2. Don’t just say, SHOW the problem (preferably in numbers):
It’s true… your CFO will probably never understand firsthand the frustration of spending 5-10 minutes to find the Revit content you’re looking for (and only to find out it’s outdated at that!). While they might care about your feelings, this alone is not enough to motivate them to sign on the dotted line. Communicate the problem in the language that speaks to them, numbers. Collect data to estimate how frequently the problem you’re facing occurs, how many employees it’s negatively effecting, and the time it takes to solve it in your current workflow. Then, show them how the tool you’re looking to implement will solve your problem and save your firm time and money. We have created a template of a deck that does just that you can download free at the link below.
Concrete examples help as well. When a Senior Design Technologist at a leading architectural firm was presenting the business case for investing in UNIFI to his firm’s partners, he asked them to imagine how much time is being wasted when three designers are at risk of creating the same family because they have no visibility into what content already exists in the firm’s library. That mental image immediately hit home with the executives!
3. Highlight how the tool works with and enhances remote work:
Given the current times, even the best tool out there with a sizable ROI won’t be approved unless it can easily be used in a remote setting. Cloud–based solutions, or other tools that can be used anywhere, are ideal. In addition, since the current day to day is already more turbulent than usual given the uncertain times, ensure that the training process is straight forward, so that you can highlight to the higher ups the simple implementation of the tool you’re interested in. Emphasize that it won’t disrupt, but instead enhance, your team’s current workflows.
4. Put yourself in the CFOS/decision maker/budget managers shoes:
Those in control of the budget are in a tough bind with the current times. Keep this in mind and approach the conversation around obtaining budget with the utmost empathy. Reiterate that you’re on the same team and focus on how the tool you’re looking to implement won’t only help you, but your entire organization.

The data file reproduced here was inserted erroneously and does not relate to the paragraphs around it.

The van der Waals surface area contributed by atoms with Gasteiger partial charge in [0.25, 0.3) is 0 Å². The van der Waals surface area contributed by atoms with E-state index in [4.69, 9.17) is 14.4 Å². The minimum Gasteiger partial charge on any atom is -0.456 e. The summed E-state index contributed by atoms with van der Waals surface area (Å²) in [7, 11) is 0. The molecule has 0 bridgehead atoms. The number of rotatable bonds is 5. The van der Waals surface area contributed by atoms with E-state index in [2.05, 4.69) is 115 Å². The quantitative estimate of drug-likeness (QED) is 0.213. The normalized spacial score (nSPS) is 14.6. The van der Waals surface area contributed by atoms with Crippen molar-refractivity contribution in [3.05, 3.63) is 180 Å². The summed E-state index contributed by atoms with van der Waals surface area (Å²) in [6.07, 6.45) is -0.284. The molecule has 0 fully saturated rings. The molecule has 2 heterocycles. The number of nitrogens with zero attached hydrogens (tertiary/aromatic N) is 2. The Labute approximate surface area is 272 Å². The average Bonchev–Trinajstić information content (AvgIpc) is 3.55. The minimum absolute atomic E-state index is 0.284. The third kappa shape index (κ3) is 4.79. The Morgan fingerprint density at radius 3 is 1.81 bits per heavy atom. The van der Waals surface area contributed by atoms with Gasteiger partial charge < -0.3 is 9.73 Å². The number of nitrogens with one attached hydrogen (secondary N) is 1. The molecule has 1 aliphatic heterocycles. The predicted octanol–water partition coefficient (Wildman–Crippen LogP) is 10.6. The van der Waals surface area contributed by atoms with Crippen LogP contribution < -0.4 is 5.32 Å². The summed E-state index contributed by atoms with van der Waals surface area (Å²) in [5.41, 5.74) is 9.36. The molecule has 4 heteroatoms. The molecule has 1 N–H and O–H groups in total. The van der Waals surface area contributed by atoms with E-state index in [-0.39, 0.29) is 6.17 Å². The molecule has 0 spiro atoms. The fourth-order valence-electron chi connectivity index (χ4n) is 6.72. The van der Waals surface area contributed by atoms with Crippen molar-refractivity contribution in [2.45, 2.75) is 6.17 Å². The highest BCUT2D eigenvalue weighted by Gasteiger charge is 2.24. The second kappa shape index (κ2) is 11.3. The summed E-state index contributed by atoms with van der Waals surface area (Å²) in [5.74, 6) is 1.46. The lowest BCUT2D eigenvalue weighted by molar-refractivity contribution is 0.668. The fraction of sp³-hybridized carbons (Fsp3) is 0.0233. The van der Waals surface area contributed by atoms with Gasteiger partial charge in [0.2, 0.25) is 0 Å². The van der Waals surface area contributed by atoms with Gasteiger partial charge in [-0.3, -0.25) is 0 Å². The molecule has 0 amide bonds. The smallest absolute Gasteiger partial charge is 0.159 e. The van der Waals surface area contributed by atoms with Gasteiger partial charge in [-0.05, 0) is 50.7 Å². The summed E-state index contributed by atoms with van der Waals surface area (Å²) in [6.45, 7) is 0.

Even though you can’t have an in–person meeting right now, be sure to approach this conversation in the most personal setting as possible. While email is great, a lot of communication including tone, body language, etc. is lost. We recommend scheduling a call, using your webcam, and preparing a presentation. For those of you looking to secure budget for a content management system or UNIFI, we’ve created a template slide deck that you can use to prepare a presentation that will help demonstrate the thought you’ve put into the evaluation to your leaders.
In addition to these tips, always remember that the sales rep you’re working with is a human too and you never know what’s possible when you transparently explain your circumstances to them. There’s an extensive list of companies offering help at this time and at UNIFI we’ve offered free additional licenses for our current customers and flexible licenses for any AEC firm to help them in the transition to remote work for the first time in company history.
We hope these tips help and you’re able to get the tools you need to succeed. Please let us know in the comments below, what are some tactics you’ve used to successfully secure budget with a decision maker in tough economic times?
How are you? No really… how are you? It’s been a few weeks since the world as we know it began to turn upside down and many, if not all, AEC Firms have now transitioned to remote work. While some AEC firms already had a remote work structure in place, IT studios struggled keeping up with support tickets as newly remote employees found themselves not only trying to figure out where to set up their desk, but also how to stay best connected both in terms of technology and culture.